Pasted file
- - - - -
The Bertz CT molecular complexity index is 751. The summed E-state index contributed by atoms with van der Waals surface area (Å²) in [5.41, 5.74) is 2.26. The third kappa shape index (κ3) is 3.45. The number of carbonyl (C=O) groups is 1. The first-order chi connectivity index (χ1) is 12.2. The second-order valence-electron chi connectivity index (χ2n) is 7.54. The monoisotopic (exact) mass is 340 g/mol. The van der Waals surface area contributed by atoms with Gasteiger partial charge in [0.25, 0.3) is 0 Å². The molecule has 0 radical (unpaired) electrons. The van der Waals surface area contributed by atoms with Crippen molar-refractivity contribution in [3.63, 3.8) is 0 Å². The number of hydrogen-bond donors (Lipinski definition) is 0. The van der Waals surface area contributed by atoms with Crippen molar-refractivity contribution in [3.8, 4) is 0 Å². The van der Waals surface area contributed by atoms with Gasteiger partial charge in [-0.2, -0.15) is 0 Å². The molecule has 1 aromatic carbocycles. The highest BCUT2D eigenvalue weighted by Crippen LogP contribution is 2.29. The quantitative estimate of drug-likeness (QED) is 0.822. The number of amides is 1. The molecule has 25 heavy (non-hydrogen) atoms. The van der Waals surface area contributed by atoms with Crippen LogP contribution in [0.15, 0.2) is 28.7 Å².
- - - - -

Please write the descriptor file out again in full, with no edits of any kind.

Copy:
The Bertz CT molecular complexity index is 751. The summed E-state index contributed by atoms with van der Waals surface area (Å²) in [5.41, 5.74) is 2.26. The third kappa shape index (κ3) is 3.45. The number of carbonyl (C=O) groups is 1. The first-order chi connectivity index (χ1) is 12.2. The second-order valence-electron chi connectivity index (χ2n) is 7.54. The monoisotopic (exact) mass is 340 g/mol. The van der Waals surface area contributed by atoms with Gasteiger partial charge in [0.25, 0.3) is 0 Å². The molecule has 0 radical (unpaired) electrons. The van der Waals surface area contributed by atoms with Crippen molar-refractivity contribution in [3.63, 3.8) is 0 Å². The number of hydrogen-bond donors (Lipinski definition) is 0. The van der Waals surface area contributed by atoms with Crippen molar-refractivity contribution in [3.8, 4) is 0 Å². The van der Waals surface area contributed by atoms with Gasteiger partial charge in [-0.2, -0.15) is 0 Å². The molecule has 1 aromatic carbocycles. The highest BCUT2D eigenvalue weighted by Crippen LogP contribution is 2.29. The quantitative estimate of drug-likeness (QED) is 0.822. The number of amides is 1. The molecule has 25 heavy (non-hydrogen) atoms. The van der Waals surface area contributed by atoms with Crippen LogP contribution in [0.15, 0.2) is 28.7 Å².